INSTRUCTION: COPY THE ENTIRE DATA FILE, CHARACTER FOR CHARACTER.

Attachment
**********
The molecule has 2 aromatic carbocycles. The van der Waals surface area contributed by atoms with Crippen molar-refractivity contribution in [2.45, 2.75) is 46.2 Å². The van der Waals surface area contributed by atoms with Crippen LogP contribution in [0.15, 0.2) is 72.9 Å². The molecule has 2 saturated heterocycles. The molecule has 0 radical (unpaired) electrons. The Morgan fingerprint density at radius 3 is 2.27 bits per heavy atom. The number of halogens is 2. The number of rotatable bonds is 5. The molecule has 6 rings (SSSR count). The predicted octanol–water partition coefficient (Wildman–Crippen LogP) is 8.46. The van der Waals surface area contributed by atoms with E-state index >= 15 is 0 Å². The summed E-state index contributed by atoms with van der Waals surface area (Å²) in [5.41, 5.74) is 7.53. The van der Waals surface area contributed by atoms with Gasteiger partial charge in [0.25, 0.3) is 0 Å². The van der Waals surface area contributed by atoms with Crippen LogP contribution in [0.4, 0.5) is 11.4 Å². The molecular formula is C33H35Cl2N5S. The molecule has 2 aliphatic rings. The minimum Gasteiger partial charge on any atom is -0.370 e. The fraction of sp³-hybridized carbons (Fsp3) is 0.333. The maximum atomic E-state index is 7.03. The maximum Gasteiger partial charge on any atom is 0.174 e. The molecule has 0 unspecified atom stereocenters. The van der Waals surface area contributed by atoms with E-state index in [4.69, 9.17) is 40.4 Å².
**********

The molecule has 2 aromatic carbocycles. The van der Waals surface area contributed by atoms with Crippen molar-refractivity contribution in [2.45, 2.75) is 46.2 Å². The van der Waals surface area contributed by atoms with Crippen LogP contribution in [0.15, 0.2) is 72.9 Å². The molecule has 2 saturated heterocycles. The molecule has 0 radical (unpaired) electrons. The Morgan fingerprint density at radius 3 is 2.27 bits per heavy atom. The number of halogens is 2. The number of rotatable bonds is 5. The molecule has 6 rings (SSSR count). The predicted octanol–water partition coefficient (Wildman–Crippen LogP) is 8.46. The van der Waals surface area contributed by atoms with E-state index >= 15 is 0 Å². The summed E-state index contributed by atoms with van der Waals surface area (Å²) in [5.41, 5.74) is 7.53. The van der Waals surface area contributed by atoms with Gasteiger partial charge in [0.25, 0.3) is 0 Å². The van der Waals surface area contributed by atoms with Crippen LogP contribution in [0.4, 0.5) is 11.4 Å². The molecular formula is C33H35Cl2N5S. The molecule has 2 aliphatic rings. The minimum Gasteiger partial charge on any atom is -0.370 e. The fraction of sp³-hybridized carbons (Fsp3) is 0.333. The maximum atomic E-state index is 7.03. The maximum Gasteiger partial charge on any atom is 0.174 e. The molecule has 0 unspecified atom stereocenters. The van der Waals surface area contributed by atoms with E-state index in [4.69, 9.17) is 40.4 Å².